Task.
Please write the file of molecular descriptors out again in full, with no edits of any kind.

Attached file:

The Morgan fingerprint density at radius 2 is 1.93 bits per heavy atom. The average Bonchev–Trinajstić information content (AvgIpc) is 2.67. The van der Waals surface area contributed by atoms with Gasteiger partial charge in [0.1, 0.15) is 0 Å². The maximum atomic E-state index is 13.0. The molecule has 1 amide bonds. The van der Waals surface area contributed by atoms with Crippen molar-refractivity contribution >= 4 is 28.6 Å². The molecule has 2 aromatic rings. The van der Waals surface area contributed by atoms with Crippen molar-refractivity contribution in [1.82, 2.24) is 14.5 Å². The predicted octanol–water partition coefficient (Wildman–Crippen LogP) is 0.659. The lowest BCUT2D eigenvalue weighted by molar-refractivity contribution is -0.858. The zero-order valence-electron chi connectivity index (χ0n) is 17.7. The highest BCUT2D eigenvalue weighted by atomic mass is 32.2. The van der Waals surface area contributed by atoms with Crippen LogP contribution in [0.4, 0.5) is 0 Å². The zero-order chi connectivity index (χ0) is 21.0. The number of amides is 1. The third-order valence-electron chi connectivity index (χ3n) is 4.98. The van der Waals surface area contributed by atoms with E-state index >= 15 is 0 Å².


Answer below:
The Morgan fingerprint density at radius 2 is 1.93 bits per heavy atom. The average Bonchev–Trinajstić information content (AvgIpc) is 2.67. The van der Waals surface area contributed by atoms with Gasteiger partial charge in [0.1, 0.15) is 0 Å². The maximum atomic E-state index is 13.0. The molecule has 1 amide bonds. The van der Waals surface area contributed by atoms with Crippen molar-refractivity contribution >= 4 is 28.6 Å². The molecule has 2 aromatic rings. The van der Waals surface area contributed by atoms with Crippen molar-refractivity contribution in [1.82, 2.24) is 14.5 Å². The predicted octanol–water partition coefficient (Wildman–Crippen LogP) is 0.659. The lowest BCUT2D eigenvalue weighted by molar-refractivity contribution is -0.858. The zero-order valence-electron chi connectivity index (χ0n) is 17.7. The highest BCUT2D eigenvalue weighted by atomic mass is 32.2. The van der Waals surface area contributed by atoms with Crippen LogP contribution in [0.4, 0.5) is 0 Å². The zero-order chi connectivity index (χ0) is 21.0. The number of amides is 1. The third-order valence-electron chi connectivity index (χ3n) is 4.98. The van der Waals surface area contributed by atoms with E-state index >= 15 is 0 Å².